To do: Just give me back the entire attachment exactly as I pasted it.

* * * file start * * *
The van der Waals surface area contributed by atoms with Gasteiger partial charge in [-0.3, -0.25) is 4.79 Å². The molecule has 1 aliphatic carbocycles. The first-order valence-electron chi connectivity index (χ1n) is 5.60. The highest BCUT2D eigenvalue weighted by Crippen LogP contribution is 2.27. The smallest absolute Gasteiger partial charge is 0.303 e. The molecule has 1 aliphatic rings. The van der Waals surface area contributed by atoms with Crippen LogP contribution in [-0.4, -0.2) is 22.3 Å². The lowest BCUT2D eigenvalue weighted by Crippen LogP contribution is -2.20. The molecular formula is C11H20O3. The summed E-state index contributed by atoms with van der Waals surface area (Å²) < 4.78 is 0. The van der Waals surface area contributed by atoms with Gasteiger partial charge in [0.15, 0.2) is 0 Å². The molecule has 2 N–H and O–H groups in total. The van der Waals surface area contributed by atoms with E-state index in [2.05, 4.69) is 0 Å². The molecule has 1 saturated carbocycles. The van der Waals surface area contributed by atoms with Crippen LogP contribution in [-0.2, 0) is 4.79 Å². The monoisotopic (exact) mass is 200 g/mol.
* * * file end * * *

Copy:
The van der Waals surface area contributed by atoms with Gasteiger partial charge in [-0.3, -0.25) is 4.79 Å². The molecule has 1 aliphatic carbocycles. The first-order valence-electron chi connectivity index (χ1n) is 5.60. The highest BCUT2D eigenvalue weighted by Crippen LogP contribution is 2.27. The smallest absolute Gasteiger partial charge is 0.303 e. The molecule has 1 aliphatic rings. The van der Waals surface area contributed by atoms with Crippen LogP contribution in [-0.4, -0.2) is 22.3 Å². The lowest BCUT2D eigenvalue weighted by Crippen LogP contribution is -2.20. The molecular formula is C11H20O3. The summed E-state index contributed by atoms with van der Waals surface area (Å²) < 4.78 is 0. The van der Waals surface area contributed by atoms with Gasteiger partial charge in [0.15, 0.2) is 0 Å². The molecule has 2 N–H and O–H groups in total. The van der Waals surface area contributed by atoms with E-state index in [2.05, 4.69) is 0 Å². The molecule has 1 saturated carbocycles. The van der Waals surface area contributed by atoms with Crippen LogP contribution in [-0.2, 0) is 4.79 Å². The monoisotopic (exact) mass is 200 g/mol.